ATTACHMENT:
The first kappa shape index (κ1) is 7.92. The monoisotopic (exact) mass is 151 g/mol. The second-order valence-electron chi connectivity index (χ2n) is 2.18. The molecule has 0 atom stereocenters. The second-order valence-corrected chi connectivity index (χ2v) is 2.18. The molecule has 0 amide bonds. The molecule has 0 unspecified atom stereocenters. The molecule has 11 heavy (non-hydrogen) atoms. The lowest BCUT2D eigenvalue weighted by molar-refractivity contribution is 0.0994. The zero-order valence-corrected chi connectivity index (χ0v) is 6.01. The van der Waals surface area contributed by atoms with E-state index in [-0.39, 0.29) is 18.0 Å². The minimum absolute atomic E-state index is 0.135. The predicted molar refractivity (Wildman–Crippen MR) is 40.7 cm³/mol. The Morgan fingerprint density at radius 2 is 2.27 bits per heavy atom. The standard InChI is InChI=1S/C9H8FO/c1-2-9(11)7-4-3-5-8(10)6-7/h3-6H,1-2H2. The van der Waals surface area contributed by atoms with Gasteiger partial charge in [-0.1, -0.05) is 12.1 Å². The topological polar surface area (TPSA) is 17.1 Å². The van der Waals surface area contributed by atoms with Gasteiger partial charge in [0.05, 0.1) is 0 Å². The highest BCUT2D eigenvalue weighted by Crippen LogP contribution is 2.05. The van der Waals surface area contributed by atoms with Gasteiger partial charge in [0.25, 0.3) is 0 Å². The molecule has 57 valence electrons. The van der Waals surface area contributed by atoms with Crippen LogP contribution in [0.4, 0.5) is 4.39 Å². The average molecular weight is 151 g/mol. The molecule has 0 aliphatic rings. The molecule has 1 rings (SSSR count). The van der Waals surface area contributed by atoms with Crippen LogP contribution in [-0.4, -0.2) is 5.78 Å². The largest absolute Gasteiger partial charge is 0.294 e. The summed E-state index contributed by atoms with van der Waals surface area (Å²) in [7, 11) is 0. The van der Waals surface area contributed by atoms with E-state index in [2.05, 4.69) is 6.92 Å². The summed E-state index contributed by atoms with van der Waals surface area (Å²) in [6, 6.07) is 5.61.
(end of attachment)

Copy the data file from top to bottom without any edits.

The first kappa shape index (κ1) is 7.92. The monoisotopic (exact) mass is 151 g/mol. The second-order valence-electron chi connectivity index (χ2n) is 2.18. The molecule has 0 atom stereocenters. The second-order valence-corrected chi connectivity index (χ2v) is 2.18. The molecule has 0 amide bonds. The molecule has 0 unspecified atom stereocenters. The molecule has 11 heavy (non-hydrogen) atoms. The lowest BCUT2D eigenvalue weighted by molar-refractivity contribution is 0.0994. The zero-order valence-corrected chi connectivity index (χ0v) is 6.01. The van der Waals surface area contributed by atoms with E-state index in [-0.39, 0.29) is 18.0 Å². The minimum absolute atomic E-state index is 0.135. The predicted molar refractivity (Wildman–Crippen MR) is 40.7 cm³/mol. The Morgan fingerprint density at radius 2 is 2.27 bits per heavy atom. The standard InChI is InChI=1S/C9H8FO/c1-2-9(11)7-4-3-5-8(10)6-7/h3-6H,1-2H2. The van der Waals surface area contributed by atoms with Gasteiger partial charge in [-0.1, -0.05) is 12.1 Å². The topological polar surface area (TPSA) is 17.1 Å². The van der Waals surface area contributed by atoms with Gasteiger partial charge in [0.05, 0.1) is 0 Å². The highest BCUT2D eigenvalue weighted by Crippen LogP contribution is 2.05. The van der Waals surface area contributed by atoms with Gasteiger partial charge in [0.25, 0.3) is 0 Å². The molecule has 57 valence electrons. The van der Waals surface area contributed by atoms with Crippen LogP contribution in [0.4, 0.5) is 4.39 Å². The average molecular weight is 151 g/mol. The molecule has 0 aliphatic rings. The molecule has 1 rings (SSSR count). The van der Waals surface area contributed by atoms with Crippen LogP contribution in [-0.4, -0.2) is 5.78 Å². The largest absolute Gasteiger partial charge is 0.294 e. The summed E-state index contributed by atoms with van der Waals surface area (Å²) in [7, 11) is 0. The van der Waals surface area contributed by atoms with E-state index in [2.05, 4.69) is 6.92 Å². The summed E-state index contributed by atoms with van der Waals surface area (Å²) in [6, 6.07) is 5.61.